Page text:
Sensory-friendly clothing is designed for people with sensory sensitivities.
While each individual has their own preference as to what clothing is comfortable, common features of sensory-friendly clothing include:
- Soft fabric; itchy or heavy fabric can irritate the skin.
- Tagless clothing; tags can rub against the skin.
- Seamless or seams outside the garment instead of inside so they don’t rub.
- Loose or stretchy waistbands.
- Compression clothing; some children like clothing that fits tighter as it has a calming effect.
People who are blind or visually impaired face different challenges in dressing themselves, particularly in selecting and organizing clothes.
Most blind people will find someone they trust to help them shop for clothes, but businesses like Two Blind Brothers have made the process of choosing clothes less complicated by adding labels in Braille to clothing to describe color, size and product care. Also, some new technologies have been developed to identify colors. These are available as stand-alone devices or Smartphone apps; the user points the device to a piece of clothing and it verbally announces the color. While this technology is a significant development, it is not capable of distinguishing different shades of the same color and will need improvements before it’s considered reliable.
In the past, the fashion industry has frequently ignored the functionality of garments for people with disabilities, but that is finally changing.
Top name brands are gradually adding new lines of clothing to serve this often-ignored segment of the population, among them:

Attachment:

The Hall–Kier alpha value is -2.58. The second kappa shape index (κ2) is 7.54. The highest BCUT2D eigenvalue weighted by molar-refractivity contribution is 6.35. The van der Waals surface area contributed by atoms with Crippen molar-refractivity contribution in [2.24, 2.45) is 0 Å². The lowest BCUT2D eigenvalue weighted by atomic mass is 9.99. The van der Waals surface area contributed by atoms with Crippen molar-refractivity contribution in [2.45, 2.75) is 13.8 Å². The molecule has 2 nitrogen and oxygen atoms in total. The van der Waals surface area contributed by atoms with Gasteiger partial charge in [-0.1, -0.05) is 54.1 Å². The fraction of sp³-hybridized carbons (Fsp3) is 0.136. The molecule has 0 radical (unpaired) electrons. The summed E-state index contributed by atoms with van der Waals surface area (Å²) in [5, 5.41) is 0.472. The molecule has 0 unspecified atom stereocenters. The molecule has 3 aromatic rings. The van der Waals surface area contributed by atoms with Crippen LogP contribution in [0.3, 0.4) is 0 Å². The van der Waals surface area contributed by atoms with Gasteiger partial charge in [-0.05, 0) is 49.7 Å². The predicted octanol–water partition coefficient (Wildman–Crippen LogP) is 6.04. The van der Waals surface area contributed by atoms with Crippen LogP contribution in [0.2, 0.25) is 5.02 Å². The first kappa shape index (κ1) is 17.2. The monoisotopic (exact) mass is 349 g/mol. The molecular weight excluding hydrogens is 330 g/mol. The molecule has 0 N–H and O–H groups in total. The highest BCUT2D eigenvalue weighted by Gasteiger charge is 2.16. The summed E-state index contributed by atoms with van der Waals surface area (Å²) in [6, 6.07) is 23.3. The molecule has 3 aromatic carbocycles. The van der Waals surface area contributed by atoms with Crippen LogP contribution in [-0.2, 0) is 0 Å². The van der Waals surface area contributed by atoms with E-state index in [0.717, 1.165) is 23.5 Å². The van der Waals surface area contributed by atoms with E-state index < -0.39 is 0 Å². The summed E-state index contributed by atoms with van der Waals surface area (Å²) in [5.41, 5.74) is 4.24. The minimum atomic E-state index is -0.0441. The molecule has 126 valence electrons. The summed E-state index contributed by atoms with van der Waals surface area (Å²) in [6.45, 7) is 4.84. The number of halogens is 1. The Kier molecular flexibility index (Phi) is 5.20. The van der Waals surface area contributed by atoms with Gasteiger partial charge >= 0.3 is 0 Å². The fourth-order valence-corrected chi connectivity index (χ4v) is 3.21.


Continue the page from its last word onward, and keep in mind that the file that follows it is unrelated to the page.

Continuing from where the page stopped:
- Target Kids Adaptive Clothing
- Tommy Hilfiger Adaptive
- BILLY Footwear
- Adaptive Seven7
- Zappos Adaptive
- Aerie Slick Chicks Undergarments
- Kohl’s Adaptive
- JCPenney Adaptive
Adaptive apparel benefits the social and professional lives of people with disabilities, allowing children and adults with special needs to wear clothing they see others wearing and feel appropriately dressed at job interviews and participating in team sports and other community events. Clothes are an important form of self-expression for everyone and people with disabilities are no exception.
Disability benefits are an important source of income for those who are unable to work. If you are not able to work due to accident or illness, you may be eligible for Social Security Disability or Long Term Disability benefits. If you have applied for benefits and been denied, contact the attorneys at Bemis, Roach and Reed for a free consultation. Call 512-454-4000 and get help NOW.
Try these links for further reading on this subject:
When Should I apply for Social Security Disability?
It helps to have a supportive doctor when you file for disability
What Information will I need to apply for SSDI?
Author: Attorney Greg Reed has been practicing law for 29 years. He is Superlawyers rated by Thomson Reuters and is Top AV Preeminent® and Client Champion Gold rated by Martindale Hubbell. Through his extensive litigation Mr. Reed obtained board certification from the Texas Board of Legal Specialization. Greg is admitted to practice in the United States District Court - all Texas Districts and the United States Court of Appeals-Fifth Circuit. Mr. Reed is a member of the Travis County Bar Association, Texas Trial Lawyers Association, past Director of the Capital Area Trial Lawyers Association, and an Associate member of the American Board of Trial Advocates. Mr. Reed and all the members of Bemis, Roach & Reed have been active participants in the Travis County Lawyer referral service.